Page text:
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THE FOREIGN SERVICE JOURNAL

|

JUNE 2015

43

Blacks In

Government:

Working to Make

DiversityOperational

BY MARCUS C . S I NGL ETON

T

he USAID Chapter of

Blacks In Government

continues to

work on an issue that precludes America from benefitting

from its own history: discrimination based on race, ethnicity,

gender, socioeconomic status, age, physical abilities, religious

beliefs, political beliefs and

other ideologies.

BIG is a national organi-

zation founded in 1975 to

press for equal opportunity

for and eliminate practices

of racism against blacks;

promote professionalism

among blacks in local,

national and federal gov-

ernment; provide a communication forum for blacks in various

agencies; and provide a nonpartisan platform on major issues

that affect organization members.

While many agencies give verbal support to diversity,

statistics show that blacks are not being hired or promoted in

government agencies at levels that reflect America’s demo-

graphics. Neither are blacks given sufficient clout to have an

impact on policy decisions. For too many agencies, the push

for diversity has stopped at merely having people from different

backgrounds present.

Working in agencies that pride themselves on implement-

ing U.S. government policy in the overseas arena, it has been

important for BIG to advocate moving beyond simple tolerance

to embracing and celebrating the rich dimensions of thought

that all people bring to the table. Diversity involves more than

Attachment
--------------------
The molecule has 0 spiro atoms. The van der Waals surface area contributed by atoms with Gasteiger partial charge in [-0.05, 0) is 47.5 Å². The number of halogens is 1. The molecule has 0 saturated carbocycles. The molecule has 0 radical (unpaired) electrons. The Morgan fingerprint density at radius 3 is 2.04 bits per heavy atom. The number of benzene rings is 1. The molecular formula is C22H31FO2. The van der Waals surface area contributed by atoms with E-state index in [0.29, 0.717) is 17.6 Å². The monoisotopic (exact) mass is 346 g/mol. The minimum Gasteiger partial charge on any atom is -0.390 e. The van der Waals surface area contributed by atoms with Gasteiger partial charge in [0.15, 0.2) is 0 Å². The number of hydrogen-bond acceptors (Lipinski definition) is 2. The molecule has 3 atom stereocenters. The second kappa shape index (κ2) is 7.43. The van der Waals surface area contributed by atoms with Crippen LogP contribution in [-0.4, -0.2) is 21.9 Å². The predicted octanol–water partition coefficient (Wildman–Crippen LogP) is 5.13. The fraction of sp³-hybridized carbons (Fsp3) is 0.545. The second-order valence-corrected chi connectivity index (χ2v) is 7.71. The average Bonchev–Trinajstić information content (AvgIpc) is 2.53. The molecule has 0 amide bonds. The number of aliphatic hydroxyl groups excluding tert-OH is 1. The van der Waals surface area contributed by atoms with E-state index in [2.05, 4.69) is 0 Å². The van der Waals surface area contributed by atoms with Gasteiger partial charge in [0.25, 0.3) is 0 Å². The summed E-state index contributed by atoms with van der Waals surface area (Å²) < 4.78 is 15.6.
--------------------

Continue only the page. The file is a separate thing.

meets the eye: it embraces experience, thoughts, actions and

philosophies.

We support members attending the BIG National Training

Institute, where professionals come together annually to share

experiences and use their collective strength to confront work-

place and community issues and increase their professional

exchanges and networks. Interestingly, at this event we typically

discover just how isolated many people at all levels feel as they

silently deal with obstacles that others do not seem to recognize

or encounter.

We are often asked why BIG needs to exist. Looking at recent

events, we are reminded that some decisions are still based on

what one perceives when he or she observes the ethnicity, skin

color or gender of another. There are many talented people who

have chosen to make a career through public service and serv-

ing their country, yet they are not able to give their maximum

effort because they are confined by the narrowness of others.

Our organization seeks to help people go beyond their own

assumptions and realize what is being missed by walking a mile

in the shoes of someone different from them.

Visible diversity is making progress at some levels, but the

invisible diversity often

goes untouched. Many of

the younger generation,

who have been socialized in

what America likes to see as

a “post-racial society,” get

their first wake-up call to

limitations once they enter

the work world. Mentor-

ing programs have become

much more important as people have debates with themselves

about to how to react to various situations. Local, state and

national governmental agencies are losing out as talented

people choose to seek private-sector employment.

We are working to help free young people from the con-

straints older black Americans endured in public service

and encourage them to reach for what ought to be when one

chooses to serve our country.

BIG is doing its part to help America achieve its own great-

ness. If we want to be that beacon for the world, we must help

create an environment in which everyone’s individual light can

shine to brighten the darkness.

In support of the U.S. Constitution, BIG works to operation-

alize equal opportunity and make it a reality in the life of every

public service employee.

Marcus Singleton serves as the branch chief of overseas

security programs in the Office of Security, Interna-

tional Security Programs Division at USAID. He is the

president of the USAID chapter of BIG.

Many of the younger generation, who

have been socialized in what America

likes to see as a “post-racial society,” get

their first wake-up call to limitations

once they enter the work world.